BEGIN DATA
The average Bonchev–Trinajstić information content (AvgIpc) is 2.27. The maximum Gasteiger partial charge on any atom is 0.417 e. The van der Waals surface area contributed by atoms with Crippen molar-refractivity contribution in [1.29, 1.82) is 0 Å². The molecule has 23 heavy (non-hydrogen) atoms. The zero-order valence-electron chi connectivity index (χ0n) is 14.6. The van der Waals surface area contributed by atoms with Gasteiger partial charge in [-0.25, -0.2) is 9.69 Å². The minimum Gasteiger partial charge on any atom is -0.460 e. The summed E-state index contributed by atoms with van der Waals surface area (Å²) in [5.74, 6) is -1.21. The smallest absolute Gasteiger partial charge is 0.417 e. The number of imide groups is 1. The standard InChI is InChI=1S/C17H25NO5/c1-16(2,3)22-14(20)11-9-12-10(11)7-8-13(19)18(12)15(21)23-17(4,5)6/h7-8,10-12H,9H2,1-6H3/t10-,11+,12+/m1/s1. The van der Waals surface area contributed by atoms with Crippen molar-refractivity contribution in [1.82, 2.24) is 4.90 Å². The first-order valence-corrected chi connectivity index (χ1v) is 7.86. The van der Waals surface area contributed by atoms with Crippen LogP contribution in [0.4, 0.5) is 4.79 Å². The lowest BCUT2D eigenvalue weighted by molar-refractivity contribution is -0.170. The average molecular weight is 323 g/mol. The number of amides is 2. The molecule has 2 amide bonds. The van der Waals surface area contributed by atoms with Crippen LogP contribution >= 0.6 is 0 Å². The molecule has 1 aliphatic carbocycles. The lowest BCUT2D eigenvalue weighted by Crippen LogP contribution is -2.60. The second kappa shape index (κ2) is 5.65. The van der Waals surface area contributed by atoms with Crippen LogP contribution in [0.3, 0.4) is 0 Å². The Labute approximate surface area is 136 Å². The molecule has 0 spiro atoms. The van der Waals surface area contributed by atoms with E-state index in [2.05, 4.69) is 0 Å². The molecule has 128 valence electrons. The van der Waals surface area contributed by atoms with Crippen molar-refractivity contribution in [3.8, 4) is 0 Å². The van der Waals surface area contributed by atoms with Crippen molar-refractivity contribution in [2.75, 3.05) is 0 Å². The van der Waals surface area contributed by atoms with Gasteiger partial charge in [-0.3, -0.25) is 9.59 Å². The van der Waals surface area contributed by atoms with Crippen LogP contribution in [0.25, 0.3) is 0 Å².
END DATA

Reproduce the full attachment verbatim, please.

The average Bonchev–Trinajstić information content (AvgIpc) is 2.27. The maximum Gasteiger partial charge on any atom is 0.417 e. The van der Waals surface area contributed by atoms with Crippen molar-refractivity contribution in [1.29, 1.82) is 0 Å². The molecule has 23 heavy (non-hydrogen) atoms. The zero-order valence-electron chi connectivity index (χ0n) is 14.6. The van der Waals surface area contributed by atoms with Gasteiger partial charge in [-0.25, -0.2) is 9.69 Å². The minimum Gasteiger partial charge on any atom is -0.460 e. The summed E-state index contributed by atoms with van der Waals surface area (Å²) in [5.74, 6) is -1.21. The smallest absolute Gasteiger partial charge is 0.417 e. The number of imide groups is 1. The standard InChI is InChI=1S/C17H25NO5/c1-16(2,3)22-14(20)11-9-12-10(11)7-8-13(19)18(12)15(21)23-17(4,5)6/h7-8,10-12H,9H2,1-6H3/t10-,11+,12+/m1/s1. The van der Waals surface area contributed by atoms with Crippen molar-refractivity contribution in [1.82, 2.24) is 4.90 Å². The first-order valence-corrected chi connectivity index (χ1v) is 7.86. The van der Waals surface area contributed by atoms with Crippen LogP contribution in [0.4, 0.5) is 4.79 Å². The lowest BCUT2D eigenvalue weighted by molar-refractivity contribution is -0.170. The average molecular weight is 323 g/mol. The number of amides is 2. The molecule has 2 amide bonds. The van der Waals surface area contributed by atoms with Crippen LogP contribution >= 0.6 is 0 Å². The molecule has 1 aliphatic carbocycles. The lowest BCUT2D eigenvalue weighted by Crippen LogP contribution is -2.60. The second kappa shape index (κ2) is 5.65. The van der Waals surface area contributed by atoms with Crippen LogP contribution in [0.3, 0.4) is 0 Å². The Labute approximate surface area is 136 Å². The molecule has 0 spiro atoms. The van der Waals surface area contributed by atoms with E-state index in [2.05, 4.69) is 0 Å². The molecule has 128 valence electrons. The van der Waals surface area contributed by atoms with Crippen molar-refractivity contribution in [3.8, 4) is 0 Å². The van der Waals surface area contributed by atoms with Crippen molar-refractivity contribution in [2.75, 3.05) is 0 Å². The van der Waals surface area contributed by atoms with Gasteiger partial charge in [-0.3, -0.25) is 9.59 Å². The van der Waals surface area contributed by atoms with Crippen LogP contribution in [0.25, 0.3) is 0 Å².